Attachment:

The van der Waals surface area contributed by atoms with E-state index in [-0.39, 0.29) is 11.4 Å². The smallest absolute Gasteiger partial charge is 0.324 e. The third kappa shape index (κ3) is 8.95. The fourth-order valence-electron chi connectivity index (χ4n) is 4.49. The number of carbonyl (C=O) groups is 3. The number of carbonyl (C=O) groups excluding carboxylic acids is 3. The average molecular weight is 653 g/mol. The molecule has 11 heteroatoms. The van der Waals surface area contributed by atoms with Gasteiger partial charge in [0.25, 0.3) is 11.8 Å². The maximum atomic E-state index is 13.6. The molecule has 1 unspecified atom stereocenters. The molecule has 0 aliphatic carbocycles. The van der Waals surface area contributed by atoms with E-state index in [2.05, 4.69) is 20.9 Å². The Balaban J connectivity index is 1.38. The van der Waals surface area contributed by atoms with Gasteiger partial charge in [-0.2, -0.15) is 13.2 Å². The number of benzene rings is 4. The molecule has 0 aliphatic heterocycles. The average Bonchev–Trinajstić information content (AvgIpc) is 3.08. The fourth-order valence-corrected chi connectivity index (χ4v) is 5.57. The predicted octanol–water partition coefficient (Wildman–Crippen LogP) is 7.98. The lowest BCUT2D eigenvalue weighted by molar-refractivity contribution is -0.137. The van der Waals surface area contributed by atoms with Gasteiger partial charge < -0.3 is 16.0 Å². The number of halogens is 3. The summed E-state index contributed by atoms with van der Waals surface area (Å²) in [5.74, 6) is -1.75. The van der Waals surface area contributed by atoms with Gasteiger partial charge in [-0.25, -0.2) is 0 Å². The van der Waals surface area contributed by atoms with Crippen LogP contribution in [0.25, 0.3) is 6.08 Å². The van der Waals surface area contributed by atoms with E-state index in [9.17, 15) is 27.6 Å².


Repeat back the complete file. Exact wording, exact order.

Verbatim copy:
The van der Waals surface area contributed by atoms with E-state index in [-0.39, 0.29) is 11.4 Å². The smallest absolute Gasteiger partial charge is 0.324 e. The third kappa shape index (κ3) is 8.95. The fourth-order valence-electron chi connectivity index (χ4n) is 4.49. The number of carbonyl (C=O) groups is 3. The number of carbonyl (C=O) groups excluding carboxylic acids is 3. The average molecular weight is 653 g/mol. The molecule has 11 heteroatoms. The van der Waals surface area contributed by atoms with Gasteiger partial charge in [0.25, 0.3) is 11.8 Å². The maximum atomic E-state index is 13.6. The molecule has 1 unspecified atom stereocenters. The molecule has 0 aliphatic carbocycles. The van der Waals surface area contributed by atoms with E-state index in [2.05, 4.69) is 20.9 Å². The Balaban J connectivity index is 1.38. The van der Waals surface area contributed by atoms with Gasteiger partial charge in [-0.2, -0.15) is 13.2 Å². The number of benzene rings is 4. The molecule has 0 aliphatic heterocycles. The average Bonchev–Trinajstić information content (AvgIpc) is 3.08. The fourth-order valence-corrected chi connectivity index (χ4v) is 5.57. The predicted octanol–water partition coefficient (Wildman–Crippen LogP) is 7.98. The lowest BCUT2D eigenvalue weighted by molar-refractivity contribution is -0.137. The van der Waals surface area contributed by atoms with Gasteiger partial charge < -0.3 is 16.0 Å². The number of halogens is 3. The summed E-state index contributed by atoms with van der Waals surface area (Å²) in [5.74, 6) is -1.75. The van der Waals surface area contributed by atoms with Gasteiger partial charge in [-0.25, -0.2) is 0 Å². The van der Waals surface area contributed by atoms with Crippen LogP contribution in [0.25, 0.3) is 6.08 Å². The van der Waals surface area contributed by atoms with E-state index in [9.17, 15) is 27.6 Å².